2. At the risk of sounding patronizing, India has several nuances and some subtle enough to be misunderstood, even by those with an Indic perspective.
    Do we need to make allowances for that? I can’t say!

    • Well, this is a woman who has 2 doctorates on the subject and more importantly, has been teaching her views/ interpretation of India/ Hinduism since 1978 at the University of Chicago. So she has been studying India for more than 30 years, and if she still gets basic issues wrong like alternate meanings of common words, I don’t know what to think 😦

  3. Is it really such a surprise that Doniger wants to eroticize India yet again? Much of her previous work (as well as her students’ i.e. Paul Courtright, etc) is down the same lines. From “Siva” to “Ganesa” – Doniger & Co’s obsession with psychoanalytic study of Hinduism based on a weak understanding of Sanskrit perhaps says more about Doniger than about Hinduism.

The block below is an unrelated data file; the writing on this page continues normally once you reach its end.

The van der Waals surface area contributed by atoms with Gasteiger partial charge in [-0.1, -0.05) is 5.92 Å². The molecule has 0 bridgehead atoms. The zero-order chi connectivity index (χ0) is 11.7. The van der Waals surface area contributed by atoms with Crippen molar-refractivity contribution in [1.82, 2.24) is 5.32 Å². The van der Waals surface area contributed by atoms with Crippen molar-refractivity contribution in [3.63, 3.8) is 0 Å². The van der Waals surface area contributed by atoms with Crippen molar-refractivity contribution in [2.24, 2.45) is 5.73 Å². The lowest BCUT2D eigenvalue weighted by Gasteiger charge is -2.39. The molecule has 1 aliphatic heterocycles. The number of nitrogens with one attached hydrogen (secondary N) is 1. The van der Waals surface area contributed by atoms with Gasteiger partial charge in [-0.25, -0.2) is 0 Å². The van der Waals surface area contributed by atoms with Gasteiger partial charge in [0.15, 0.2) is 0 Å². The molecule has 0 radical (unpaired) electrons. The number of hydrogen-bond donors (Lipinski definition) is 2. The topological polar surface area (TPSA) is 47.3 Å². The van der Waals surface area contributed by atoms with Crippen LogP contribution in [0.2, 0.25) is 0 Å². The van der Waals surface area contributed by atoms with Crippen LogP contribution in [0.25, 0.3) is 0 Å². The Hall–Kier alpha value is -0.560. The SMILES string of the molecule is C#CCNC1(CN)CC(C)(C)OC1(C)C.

• Was it you I remember discussing this with before? That thread was unfortunately hijacked by someone calling himself variously as Sanjay, Sita, Sita (actual Hindu girl) and whatnot.

      But you’re right, psychoanalysis (even apart from the controversy over its validity) is not what Doniger has trained in, and I can see from the book how she can completely misinterpret Sanskrit texts. I hadn’t been aware of how controversial her interpretations are, and how many people have objected not just on the differences in perception, but actual mistakes. But I did learn more about her after I read her book. She can publish whatever interpretation she wants to, but I wonder if she is right to call it “History”. Isn’t that a little misleading?

      I have less issue with alternative interpretations than I have with inaccuracies and errors, and those seem to be present in her book too. Given all that, I’m a little surprised that her work is a finalist in the book critics circle awards. Am I too naive in thinking the critics could do better?